... limit, each page on which there are words will be counted as one full page. Applicants must use the... this notice. 4. Data Universal Numbering System Number, Taxpayer Identification Number, and Central Contractor Registry: To do business with the Department of Education, you must-- a. Have a Data Universal...

  20. Bounded Gaussian process regression

    DEFF Research Database (Denmark)

    Jensen, Bjørn Sand; Nielsen, Jens Brehm; Larsen, Jan

    2013-01-01

    We extend the Gaussian process (GP) framework for bounded regression by introducing two bounded likelihood functions that model the noise on the dependent variable explicitly. This is fundamentally different from the implicit noise assumption in the previously suggested warped GP framework. We...... with the proposed explicit noise-model extension....

  1. Bounded Intention Planning Revisited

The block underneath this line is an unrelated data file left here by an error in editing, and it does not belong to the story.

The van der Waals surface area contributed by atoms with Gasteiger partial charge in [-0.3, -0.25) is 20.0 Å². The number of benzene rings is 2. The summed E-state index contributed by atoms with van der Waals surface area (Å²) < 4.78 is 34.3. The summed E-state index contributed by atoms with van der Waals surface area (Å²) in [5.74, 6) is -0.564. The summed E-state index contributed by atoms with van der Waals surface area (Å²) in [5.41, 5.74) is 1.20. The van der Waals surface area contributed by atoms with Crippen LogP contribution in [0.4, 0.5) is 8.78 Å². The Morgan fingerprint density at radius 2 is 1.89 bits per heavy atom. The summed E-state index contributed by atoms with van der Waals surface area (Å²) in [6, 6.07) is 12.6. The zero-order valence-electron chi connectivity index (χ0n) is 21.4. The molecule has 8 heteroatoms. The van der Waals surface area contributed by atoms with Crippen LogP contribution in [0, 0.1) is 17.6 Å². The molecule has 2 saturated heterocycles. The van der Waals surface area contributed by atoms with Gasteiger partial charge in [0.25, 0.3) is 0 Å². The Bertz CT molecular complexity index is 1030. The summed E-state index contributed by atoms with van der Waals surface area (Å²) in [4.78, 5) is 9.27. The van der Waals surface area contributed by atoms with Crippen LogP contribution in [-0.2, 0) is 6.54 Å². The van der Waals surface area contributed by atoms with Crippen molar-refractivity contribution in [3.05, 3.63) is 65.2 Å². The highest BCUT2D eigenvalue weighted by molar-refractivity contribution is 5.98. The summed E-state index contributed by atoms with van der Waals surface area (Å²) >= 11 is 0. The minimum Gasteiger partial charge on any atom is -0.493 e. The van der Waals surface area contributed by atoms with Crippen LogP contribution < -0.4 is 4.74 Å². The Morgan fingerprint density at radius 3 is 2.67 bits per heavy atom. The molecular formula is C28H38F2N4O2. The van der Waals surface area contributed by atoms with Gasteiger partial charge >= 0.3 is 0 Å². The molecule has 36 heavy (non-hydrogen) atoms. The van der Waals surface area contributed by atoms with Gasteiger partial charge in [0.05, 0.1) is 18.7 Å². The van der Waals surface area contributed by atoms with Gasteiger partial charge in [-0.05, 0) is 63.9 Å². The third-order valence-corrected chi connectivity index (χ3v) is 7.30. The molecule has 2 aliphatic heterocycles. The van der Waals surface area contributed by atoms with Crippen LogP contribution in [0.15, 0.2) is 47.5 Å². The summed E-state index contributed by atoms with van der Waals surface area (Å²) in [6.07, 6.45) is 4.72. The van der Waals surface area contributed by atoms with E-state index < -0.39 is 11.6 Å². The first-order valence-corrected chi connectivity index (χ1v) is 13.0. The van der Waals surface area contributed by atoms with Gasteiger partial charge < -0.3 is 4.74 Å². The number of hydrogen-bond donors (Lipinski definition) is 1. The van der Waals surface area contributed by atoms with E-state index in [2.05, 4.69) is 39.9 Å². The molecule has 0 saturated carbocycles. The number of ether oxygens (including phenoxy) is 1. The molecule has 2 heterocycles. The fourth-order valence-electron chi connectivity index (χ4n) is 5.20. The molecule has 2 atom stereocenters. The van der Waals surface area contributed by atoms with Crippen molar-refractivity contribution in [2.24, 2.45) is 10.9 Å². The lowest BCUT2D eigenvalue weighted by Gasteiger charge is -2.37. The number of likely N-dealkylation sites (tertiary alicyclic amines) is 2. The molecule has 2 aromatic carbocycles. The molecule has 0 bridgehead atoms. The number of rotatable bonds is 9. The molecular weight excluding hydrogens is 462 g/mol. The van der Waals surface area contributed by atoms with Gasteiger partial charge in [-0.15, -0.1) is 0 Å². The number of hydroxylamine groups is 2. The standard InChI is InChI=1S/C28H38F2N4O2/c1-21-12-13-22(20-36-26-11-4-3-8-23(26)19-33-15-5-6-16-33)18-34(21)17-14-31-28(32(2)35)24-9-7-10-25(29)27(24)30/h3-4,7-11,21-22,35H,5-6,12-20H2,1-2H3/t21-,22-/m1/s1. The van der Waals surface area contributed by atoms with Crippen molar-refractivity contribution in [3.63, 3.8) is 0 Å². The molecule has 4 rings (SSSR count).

OpenAIRE

    Sievers Silvan; Wehrle Martin; Helmert Malte

    2014-01-01

    Bounded intention planning provides a pruning technique for optimal planning that has been proposed several years ago. In addition partial order reduction techniques based on stubborn sets have recently been investigated for this purpose. In this paper we revisit bounded intention planning in the view of stubborn sets.

  2. Bounding species distribution models

    Directory of Open Access Journals (Sweden)

    Thomas J. STOHLGREN, Catherine S. JARNEVICH, Wayne E. ESAIAS,Jeffrey T. MORISETTE

    2011-10-01